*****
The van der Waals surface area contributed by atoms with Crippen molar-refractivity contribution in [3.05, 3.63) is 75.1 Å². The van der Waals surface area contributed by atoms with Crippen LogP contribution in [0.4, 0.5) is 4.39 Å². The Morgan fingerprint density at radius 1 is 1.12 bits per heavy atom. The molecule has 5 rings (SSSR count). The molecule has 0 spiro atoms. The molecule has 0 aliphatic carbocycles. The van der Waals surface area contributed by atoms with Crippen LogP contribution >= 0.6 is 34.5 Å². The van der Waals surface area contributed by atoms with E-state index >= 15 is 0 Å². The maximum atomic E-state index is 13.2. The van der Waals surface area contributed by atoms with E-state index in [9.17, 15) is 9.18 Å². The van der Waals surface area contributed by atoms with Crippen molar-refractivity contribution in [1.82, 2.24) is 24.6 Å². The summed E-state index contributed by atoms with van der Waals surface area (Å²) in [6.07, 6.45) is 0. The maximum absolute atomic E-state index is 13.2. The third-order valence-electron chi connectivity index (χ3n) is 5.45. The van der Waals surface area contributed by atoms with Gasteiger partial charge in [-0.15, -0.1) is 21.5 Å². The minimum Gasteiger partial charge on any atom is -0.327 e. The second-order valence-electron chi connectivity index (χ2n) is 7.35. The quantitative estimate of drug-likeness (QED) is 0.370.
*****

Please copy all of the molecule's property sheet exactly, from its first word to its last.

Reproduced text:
The van der Waals surface area contributed by atoms with Crippen molar-refractivity contribution in [3.05, 3.63) is 75.1 Å². The van der Waals surface area contributed by atoms with Crippen LogP contribution in [0.4, 0.5) is 4.39 Å². The Morgan fingerprint density at radius 1 is 1.12 bits per heavy atom. The molecule has 5 rings (SSSR count). The molecule has 0 spiro atoms. The molecule has 0 aliphatic carbocycles. The van der Waals surface area contributed by atoms with Crippen LogP contribution >= 0.6 is 34.5 Å². The van der Waals surface area contributed by atoms with E-state index >= 15 is 0 Å². The maximum atomic E-state index is 13.2. The van der Waals surface area contributed by atoms with E-state index in [9.17, 15) is 9.18 Å². The van der Waals surface area contributed by atoms with Crippen molar-refractivity contribution in [1.82, 2.24) is 24.6 Å². The summed E-state index contributed by atoms with van der Waals surface area (Å²) in [6.07, 6.45) is 0. The maximum absolute atomic E-state index is 13.2. The third-order valence-electron chi connectivity index (χ3n) is 5.45. The van der Waals surface area contributed by atoms with Gasteiger partial charge in [-0.15, -0.1) is 21.5 Å². The minimum Gasteiger partial charge on any atom is -0.327 e. The second-order valence-electron chi connectivity index (χ2n) is 7.35. The quantitative estimate of drug-likeness (QED) is 0.370.